The quality of the competition made Beckett's performance even more impressive. The last time the Red Sox met the Rays, Tampa Bay was winning the American League Championship Series. The Rays may not have the most powerful offense in the AL, but they have a versatile, persistent attack.
Beckett gave them very little. In seven innings, Beckett allowed just one run on two hits, walking three and striking out 10. In five of the seven innings, he retired the side in order. He had a momentary lapse of command with his breaking ball in the third, allowing two walks that led to Tampa Bay's first run.
But on this cold and damp early April day, this was close to vintage Beckett. He threw the fastball consistently in the mid-90s and he threw it to precise spots. Then he would drop in the curveball at almost 20 mph slower. His changeup was also effective. This has been a largely unhittable combination in the past, and it was that again in this game.
"The way Beckett was throwing, he was phenomenal," Red Sox manager Terry Francona said. "He just executed so much today. He threw some quality fastballs, especially to some of those left-handers."
"Beckett was really good today -- very good fastball, great command of his offspeed stuff," said Rays manager Joe Maddon. "He did not make it easy for us. On an Opening Day, he looked like his old self, I thought."
Red Sox fans will be automatically forgiven for the built-in gloating that this performance provides when contrasted with the Opening Day work of the New York Yankees' new ace, CC Sabathia. Sabathia was knocked out in the fifth inning in a loss to the Baltimore Orioles on Monday. One start will obviously not make or break a season, but there will be a world of difference in the reactions to these two starts. Red Sox fans can find genuine reasons to believe that Beckett will be back in top form. Yankees fans, for the moment at least, will wonder what that $161 million was all about.
Pitching is the game's most valuable commodity. Pitching should be an essential strength of the 2009 Red Sox. In that light, Beckett's superb Opening Day performance was as much encouraging as it was triumphant.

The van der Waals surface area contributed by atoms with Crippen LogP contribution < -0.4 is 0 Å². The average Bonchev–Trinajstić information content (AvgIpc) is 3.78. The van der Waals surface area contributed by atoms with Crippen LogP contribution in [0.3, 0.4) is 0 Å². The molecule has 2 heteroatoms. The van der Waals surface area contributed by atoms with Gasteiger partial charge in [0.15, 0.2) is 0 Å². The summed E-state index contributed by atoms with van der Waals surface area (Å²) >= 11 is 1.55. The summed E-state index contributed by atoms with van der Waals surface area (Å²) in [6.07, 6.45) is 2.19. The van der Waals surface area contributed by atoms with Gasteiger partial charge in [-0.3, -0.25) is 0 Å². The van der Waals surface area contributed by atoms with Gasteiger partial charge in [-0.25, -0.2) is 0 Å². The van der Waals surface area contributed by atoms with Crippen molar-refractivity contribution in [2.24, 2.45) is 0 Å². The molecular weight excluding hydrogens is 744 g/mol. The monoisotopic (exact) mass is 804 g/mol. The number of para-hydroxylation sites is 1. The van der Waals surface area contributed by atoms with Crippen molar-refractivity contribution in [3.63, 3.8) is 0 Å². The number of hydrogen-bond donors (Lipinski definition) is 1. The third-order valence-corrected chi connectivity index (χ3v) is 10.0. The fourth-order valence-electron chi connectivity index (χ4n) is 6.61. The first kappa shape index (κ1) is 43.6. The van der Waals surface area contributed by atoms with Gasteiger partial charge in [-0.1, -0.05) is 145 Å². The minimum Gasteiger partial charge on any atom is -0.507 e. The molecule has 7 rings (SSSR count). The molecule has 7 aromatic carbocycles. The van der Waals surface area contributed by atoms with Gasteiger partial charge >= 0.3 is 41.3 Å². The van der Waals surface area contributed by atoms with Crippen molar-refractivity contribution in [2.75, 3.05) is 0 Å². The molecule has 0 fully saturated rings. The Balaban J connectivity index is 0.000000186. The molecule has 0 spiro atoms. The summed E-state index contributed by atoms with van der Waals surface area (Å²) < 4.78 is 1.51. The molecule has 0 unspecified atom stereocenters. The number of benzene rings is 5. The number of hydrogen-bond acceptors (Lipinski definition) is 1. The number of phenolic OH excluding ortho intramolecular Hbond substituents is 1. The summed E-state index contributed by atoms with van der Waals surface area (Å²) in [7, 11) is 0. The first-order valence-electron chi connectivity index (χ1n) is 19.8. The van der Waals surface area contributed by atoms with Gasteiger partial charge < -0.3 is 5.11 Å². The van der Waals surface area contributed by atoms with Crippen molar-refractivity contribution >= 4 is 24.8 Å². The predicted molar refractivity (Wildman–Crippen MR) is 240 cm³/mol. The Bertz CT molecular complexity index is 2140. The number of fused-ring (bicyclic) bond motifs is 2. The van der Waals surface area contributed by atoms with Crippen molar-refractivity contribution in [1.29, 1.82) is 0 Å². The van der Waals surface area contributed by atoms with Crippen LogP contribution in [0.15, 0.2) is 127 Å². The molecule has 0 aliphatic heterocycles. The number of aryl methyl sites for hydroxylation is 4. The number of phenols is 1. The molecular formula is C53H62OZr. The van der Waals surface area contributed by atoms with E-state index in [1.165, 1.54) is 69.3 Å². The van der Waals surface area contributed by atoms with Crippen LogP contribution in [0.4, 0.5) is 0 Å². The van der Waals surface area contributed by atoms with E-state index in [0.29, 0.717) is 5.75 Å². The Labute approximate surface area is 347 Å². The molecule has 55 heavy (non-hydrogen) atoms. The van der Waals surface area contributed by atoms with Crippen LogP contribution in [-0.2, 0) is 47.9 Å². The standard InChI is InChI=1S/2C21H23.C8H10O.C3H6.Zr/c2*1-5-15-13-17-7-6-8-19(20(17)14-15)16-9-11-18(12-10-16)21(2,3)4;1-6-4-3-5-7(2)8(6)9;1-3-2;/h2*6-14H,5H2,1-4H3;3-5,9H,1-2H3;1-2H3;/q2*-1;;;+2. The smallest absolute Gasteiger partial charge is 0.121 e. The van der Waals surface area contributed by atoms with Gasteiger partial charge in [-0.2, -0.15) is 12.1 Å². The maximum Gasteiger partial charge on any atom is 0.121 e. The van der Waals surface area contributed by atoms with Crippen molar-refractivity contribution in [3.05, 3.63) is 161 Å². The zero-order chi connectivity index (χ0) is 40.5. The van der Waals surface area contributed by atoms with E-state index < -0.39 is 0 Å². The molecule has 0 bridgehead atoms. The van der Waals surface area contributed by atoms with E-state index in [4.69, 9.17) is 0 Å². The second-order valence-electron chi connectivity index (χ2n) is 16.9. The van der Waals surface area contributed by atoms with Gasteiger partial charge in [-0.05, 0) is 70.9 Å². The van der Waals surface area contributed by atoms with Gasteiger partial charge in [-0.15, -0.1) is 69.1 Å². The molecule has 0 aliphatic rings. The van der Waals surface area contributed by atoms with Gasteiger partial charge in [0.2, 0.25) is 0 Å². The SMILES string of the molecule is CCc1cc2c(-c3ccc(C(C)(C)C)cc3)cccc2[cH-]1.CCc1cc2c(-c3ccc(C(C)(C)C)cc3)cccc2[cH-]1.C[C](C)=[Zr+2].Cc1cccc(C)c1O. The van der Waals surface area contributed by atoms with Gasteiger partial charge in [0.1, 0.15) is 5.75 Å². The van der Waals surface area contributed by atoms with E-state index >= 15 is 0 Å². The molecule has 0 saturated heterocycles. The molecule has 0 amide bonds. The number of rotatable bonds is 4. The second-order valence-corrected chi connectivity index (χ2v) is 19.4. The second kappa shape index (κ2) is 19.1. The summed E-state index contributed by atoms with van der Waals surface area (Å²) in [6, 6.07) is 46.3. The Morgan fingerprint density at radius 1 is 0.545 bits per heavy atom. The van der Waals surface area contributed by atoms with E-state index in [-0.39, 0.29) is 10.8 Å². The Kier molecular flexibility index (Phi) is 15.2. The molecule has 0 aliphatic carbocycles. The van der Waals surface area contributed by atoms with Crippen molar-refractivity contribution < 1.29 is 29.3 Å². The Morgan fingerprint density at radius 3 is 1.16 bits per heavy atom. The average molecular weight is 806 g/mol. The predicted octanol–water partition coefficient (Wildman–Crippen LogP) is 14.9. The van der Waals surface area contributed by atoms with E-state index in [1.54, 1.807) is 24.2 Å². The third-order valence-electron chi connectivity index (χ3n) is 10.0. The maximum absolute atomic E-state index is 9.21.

This was Beckett's first Opening Day start for the Red Sox, but he has had plenty of experience in the spot that traditionally goes to the pitcher regarded as the ace of the staff. He made three straight Opening Day starts for the Florida Marlins from 2003-05 and now he adds to his growing stature in Red Sox lore.
Beckett typically rises to the occasion. He has an ERA of 1.54 for his four Opening Day starts. The significance, the honor, the responsibility, none of that is lost on him.
"That's something you're always striving for as a pitcher, to get to that point in your career," Beckett said of the Opening Day start.
There is no problem finding motivation for this task. The problem is not becoming too geared up.
"It was one of those days when I had to kind of control myself at first, with the adrenaline," Beckett said.
Dustin Pedroia's solo home run in the bottom of the first was beneficial in that regard, Beckett said. But on the mound, he did not look like a man who required much assistance.
This was an even more special Opening Day occasion than usual. The Red Sox don't routinely open at home. In fact, they have done so only four times in the past 20 years. The rain, cold, wind and near-zero visibility that got this game postponed on Monday offered some valid reasons for this scheduling pattern. The last Boston pitcher to open the season at home was Pedro Martinez in 2002. The last Red Sox pitcher to start and win on Opening Day at Fenway Park was Aaron Sele in 1995.
This one was an Opening Day worth savoring in Red Sox Nation, on several different levels. It was a victory over the defending AL champions, the team that knocked the Sox out of the 2008 postseason. It was a pitching performance that indicated that Beckett could be back at the top of his considerable form. And it was a much, much better Opening Day start from a top-of-the-rotation pitcher than the one for which the Yankees paid $161 million.